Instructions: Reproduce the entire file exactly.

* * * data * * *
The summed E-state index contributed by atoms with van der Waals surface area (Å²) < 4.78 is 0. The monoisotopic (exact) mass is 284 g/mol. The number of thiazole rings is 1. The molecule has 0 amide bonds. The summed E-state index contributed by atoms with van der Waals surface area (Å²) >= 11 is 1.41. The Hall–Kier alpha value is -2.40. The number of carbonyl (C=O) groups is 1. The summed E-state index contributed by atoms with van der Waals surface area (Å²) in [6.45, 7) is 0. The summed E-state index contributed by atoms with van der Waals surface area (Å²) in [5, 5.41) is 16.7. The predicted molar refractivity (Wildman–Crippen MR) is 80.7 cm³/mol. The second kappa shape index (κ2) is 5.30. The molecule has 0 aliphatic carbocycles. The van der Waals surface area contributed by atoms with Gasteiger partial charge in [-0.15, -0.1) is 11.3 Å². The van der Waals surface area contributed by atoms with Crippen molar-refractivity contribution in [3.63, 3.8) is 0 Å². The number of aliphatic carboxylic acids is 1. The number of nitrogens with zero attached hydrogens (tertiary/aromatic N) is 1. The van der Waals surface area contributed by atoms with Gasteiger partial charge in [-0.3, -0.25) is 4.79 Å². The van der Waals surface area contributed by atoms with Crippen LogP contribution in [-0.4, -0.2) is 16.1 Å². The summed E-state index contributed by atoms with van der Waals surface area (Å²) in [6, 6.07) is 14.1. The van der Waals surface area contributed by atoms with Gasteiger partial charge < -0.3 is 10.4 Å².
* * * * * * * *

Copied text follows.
The summed E-state index contributed by atoms with van der Waals surface area (Å²) < 4.78 is 0. The monoisotopic (exact) mass is 284 g/mol. The number of thiazole rings is 1. The molecule has 0 amide bonds. The summed E-state index contributed by atoms with van der Waals surface area (Å²) >= 11 is 1.41. The Hall–Kier alpha value is -2.40. The number of carbonyl (C=O) groups is 1. The summed E-state index contributed by atoms with van der Waals surface area (Å²) in [6.45, 7) is 0. The summed E-state index contributed by atoms with van der Waals surface area (Å²) in [5, 5.41) is 16.7. The predicted molar refractivity (Wildman–Crippen MR) is 80.7 cm³/mol. The second kappa shape index (κ2) is 5.30. The molecule has 0 aliphatic carbocycles. The van der Waals surface area contributed by atoms with Gasteiger partial charge in [-0.15, -0.1) is 11.3 Å². The van der Waals surface area contributed by atoms with Crippen molar-refractivity contribution in [3.63, 3.8) is 0 Å². The number of aliphatic carboxylic acids is 1. The number of nitrogens with zero attached hydrogens (tertiary/aromatic N) is 1. The van der Waals surface area contributed by atoms with Gasteiger partial charge in [-0.3, -0.25) is 4.79 Å². The van der Waals surface area contributed by atoms with Crippen LogP contribution in [-0.4, -0.2) is 16.1 Å². The summed E-state index contributed by atoms with van der Waals surface area (Å²) in [6, 6.07) is 14.1. The van der Waals surface area contributed by atoms with Gasteiger partial charge < -0.3 is 10.4 Å².